RICO – Racketeering Influenced and Corrupt Organizations – laws were created to target organized crime, but they have been used much more expansively.
RICO is used to prosecute those involved in criminal enterprises, but can also be used through the civil courts.
In Georgia, RICO laws were used in the criminal cases against participants the Atlanta Public Schools cheating scandal. Last year, attorney Millard Farmer, a Newnan native, was found guilty of civil violations of the Georgia RICO law, for his “conflictioneering enterprise” involved in the “Free Jack and Thomas” child custody battle. Farmer was not found to have violated the federal RICO law.
Any “aggrieved person” may bring a civil RICO action, and the courts can issue temporary restraining orders or preliminary injunctions while a case works its way through the system. Any person injured by RICO violations can asked for “treble damages” – three times the amount of any actual damages, as well as punitive damages and attorneys fees.
Georgia’s RICO law is considerably more broad than federal RICO.
For a prosecution under RICO, there must be an “enterprise” and there must be a “pattern” of racketeering activity.
An enterprise can be a company, an organization, a gang, a governing body, a family, etc. Under Georgia RICO, two acts of racketeering activity can constitute a pattern. The two acts, which can take place decades apart, must be interrelated by distinguishing characteristics.
Racketeering activities is defined as “to commit, attempt to commit, or to solicit, coerce or intimidate another person to commit any crime which is chargeable by indictment."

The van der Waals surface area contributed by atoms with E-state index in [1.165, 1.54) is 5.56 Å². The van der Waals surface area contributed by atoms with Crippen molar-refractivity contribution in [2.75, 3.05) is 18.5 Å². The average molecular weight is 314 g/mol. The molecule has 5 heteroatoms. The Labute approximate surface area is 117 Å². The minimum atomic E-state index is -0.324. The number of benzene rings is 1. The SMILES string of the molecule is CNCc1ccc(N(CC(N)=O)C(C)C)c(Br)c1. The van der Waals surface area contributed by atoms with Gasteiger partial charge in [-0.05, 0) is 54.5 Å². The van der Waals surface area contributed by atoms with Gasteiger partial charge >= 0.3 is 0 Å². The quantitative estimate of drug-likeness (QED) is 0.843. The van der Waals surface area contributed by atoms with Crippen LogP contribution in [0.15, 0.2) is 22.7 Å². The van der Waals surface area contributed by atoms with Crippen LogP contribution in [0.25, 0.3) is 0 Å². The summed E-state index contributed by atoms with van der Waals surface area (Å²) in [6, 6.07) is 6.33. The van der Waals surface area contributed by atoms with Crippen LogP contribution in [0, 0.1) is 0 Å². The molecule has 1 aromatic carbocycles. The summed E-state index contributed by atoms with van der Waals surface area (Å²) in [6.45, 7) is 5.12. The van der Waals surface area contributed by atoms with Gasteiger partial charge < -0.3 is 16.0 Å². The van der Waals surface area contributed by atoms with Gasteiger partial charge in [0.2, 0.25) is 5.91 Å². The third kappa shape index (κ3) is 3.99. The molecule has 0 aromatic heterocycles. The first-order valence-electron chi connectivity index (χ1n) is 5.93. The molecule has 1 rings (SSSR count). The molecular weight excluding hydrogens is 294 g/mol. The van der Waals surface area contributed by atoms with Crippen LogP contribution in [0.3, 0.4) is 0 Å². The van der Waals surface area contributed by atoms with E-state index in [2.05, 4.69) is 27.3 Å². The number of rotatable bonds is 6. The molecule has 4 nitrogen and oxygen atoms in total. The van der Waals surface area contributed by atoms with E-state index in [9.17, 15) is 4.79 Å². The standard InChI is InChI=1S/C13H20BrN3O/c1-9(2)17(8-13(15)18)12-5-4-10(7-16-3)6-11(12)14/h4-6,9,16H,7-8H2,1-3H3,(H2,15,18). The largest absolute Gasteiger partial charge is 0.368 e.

Those crimes include murder, drugs, arson, burglary, forgery, theft, weapons violations, obstruction, gambling and the like, as well as things such as bribery, perjury, influencing witnesses, evidence tampering, unauthorized transfers and reproductions of recorded material, violations of the securities act, financial transaction fraud, computer hacking, removal of serial numbers, violations of laws regarding records and reports of currency transactions, deceptive commercial email and various types of fraud.
Georgia’s law also includes anything defined as racketeering activity in federal law.
Under Georgia RICO, is it unlawful for any person, through a pattern of racketeering activity or proceeds derived from a pattern of racketeering activity, to acquire or maintain interest or control of any enterprise or property of any nature, including money.
It is unlawful for a person employed or associated with any enterprise to conduct or participate in the enterprise, either directly or indirectly, through a pattern of racketeering activity. It’s also unlawful or any person to attempt or conspire to do those things.
In the Georgia law’s “findings and intent” section, it states that the Georgia General Assembly finds that there is a severe problem posed “by the increasing sophistication of various criminal elements and the increasing intent to which the state and its citizens are harmed as a result of the activities of these elements.”
It further states the intent of the law is to impose sanctions on those who violate it and to provide compensation to those injured by those violations. The law states it is not the intent of the legislature that isolated incidents of misdemeanor conduct or civil disobedience be prosecuted by the law. Instead, the law is to apply to “an interrelated pattern of criminal activity motivated by or the effect of which is pecuniary gain or economic or physical threat or injury.”
For criminal prosecutions, RICO is a felony punishable by between 5 and 20 years in prison, or fines of up to $25,000 or three times the amount of any value gained by the crime.
Civil penalties can include the dissolution or reorganization of an enterprise, forfeiture of a corporation’s charter, an order than a defendant divest himself from interest in an enterprise or property, suspension or renovation of licenses or permits, or restrictions of future activities or investments of any defendant.
Any “aggrieved person” may bring a RICO action, and the courts can issue temporary restraining orders or preliminary injunctions while a case works its way through the system. Any person injured by RICO violations can asked for “treble damages” – three times the amount of any actual damages, as well as punitive damages and attorneys fees.